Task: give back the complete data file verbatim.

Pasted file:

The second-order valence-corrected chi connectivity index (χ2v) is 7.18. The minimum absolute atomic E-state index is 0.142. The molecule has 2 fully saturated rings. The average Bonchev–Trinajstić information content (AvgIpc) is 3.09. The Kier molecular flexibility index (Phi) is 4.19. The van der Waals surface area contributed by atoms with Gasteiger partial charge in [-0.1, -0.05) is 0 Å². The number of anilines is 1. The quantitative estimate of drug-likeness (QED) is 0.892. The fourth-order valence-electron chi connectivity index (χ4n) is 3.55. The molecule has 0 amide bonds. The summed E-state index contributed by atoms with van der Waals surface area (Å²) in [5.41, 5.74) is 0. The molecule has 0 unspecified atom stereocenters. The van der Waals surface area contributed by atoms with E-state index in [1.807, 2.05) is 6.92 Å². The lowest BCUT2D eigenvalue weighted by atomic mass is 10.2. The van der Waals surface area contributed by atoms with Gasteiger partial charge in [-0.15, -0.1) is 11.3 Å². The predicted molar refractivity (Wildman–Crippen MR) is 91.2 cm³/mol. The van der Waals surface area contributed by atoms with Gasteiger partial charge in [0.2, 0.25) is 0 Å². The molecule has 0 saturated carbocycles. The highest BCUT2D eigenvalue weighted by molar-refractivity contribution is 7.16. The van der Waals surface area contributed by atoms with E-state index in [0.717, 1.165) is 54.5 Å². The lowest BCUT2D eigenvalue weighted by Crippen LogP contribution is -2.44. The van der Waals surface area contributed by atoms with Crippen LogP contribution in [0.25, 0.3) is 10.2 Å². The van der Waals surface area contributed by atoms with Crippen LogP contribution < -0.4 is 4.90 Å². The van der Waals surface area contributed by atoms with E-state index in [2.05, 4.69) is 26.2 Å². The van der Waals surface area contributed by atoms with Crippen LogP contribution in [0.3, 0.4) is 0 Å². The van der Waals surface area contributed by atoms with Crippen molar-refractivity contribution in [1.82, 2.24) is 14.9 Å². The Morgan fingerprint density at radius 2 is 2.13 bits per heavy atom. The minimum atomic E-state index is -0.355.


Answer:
The second-order valence-corrected chi connectivity index (χ2v) is 7.18. The minimum absolute atomic E-state index is 0.142. The molecule has 2 fully saturated rings. The average Bonchev–Trinajstić information content (AvgIpc) is 3.09. The Kier molecular flexibility index (Phi) is 4.19. The van der Waals surface area contributed by atoms with Gasteiger partial charge in [-0.1, -0.05) is 0 Å². The number of anilines is 1. The quantitative estimate of drug-likeness (QED) is 0.892. The fourth-order valence-electron chi connectivity index (χ4n) is 3.55. The molecule has 0 amide bonds. The summed E-state index contributed by atoms with van der Waals surface area (Å²) in [5.41, 5.74) is 0. The molecule has 0 unspecified atom stereocenters. The van der Waals surface area contributed by atoms with E-state index in [1.807, 2.05) is 6.92 Å². The lowest BCUT2D eigenvalue weighted by atomic mass is 10.2. The van der Waals surface area contributed by atoms with Gasteiger partial charge in [-0.15, -0.1) is 11.3 Å². The predicted molar refractivity (Wildman–Crippen MR) is 91.2 cm³/mol. The van der Waals surface area contributed by atoms with Gasteiger partial charge in [0.2, 0.25) is 0 Å². The molecule has 0 saturated carbocycles. The highest BCUT2D eigenvalue weighted by molar-refractivity contribution is 7.16. The van der Waals surface area contributed by atoms with E-state index in [0.717, 1.165) is 54.5 Å². The lowest BCUT2D eigenvalue weighted by Crippen LogP contribution is -2.44. The van der Waals surface area contributed by atoms with Crippen LogP contribution in [0.25, 0.3) is 10.2 Å². The van der Waals surface area contributed by atoms with Crippen LogP contribution < -0.4 is 4.90 Å². The van der Waals surface area contributed by atoms with E-state index in [2.05, 4.69) is 26.2 Å². The van der Waals surface area contributed by atoms with Crippen LogP contribution in [0.3, 0.4) is 0 Å². The van der Waals surface area contributed by atoms with Crippen molar-refractivity contribution in [1.82, 2.24) is 14.9 Å². The Morgan fingerprint density at radius 2 is 2.13 bits per heavy atom. The minimum atomic E-state index is -0.355.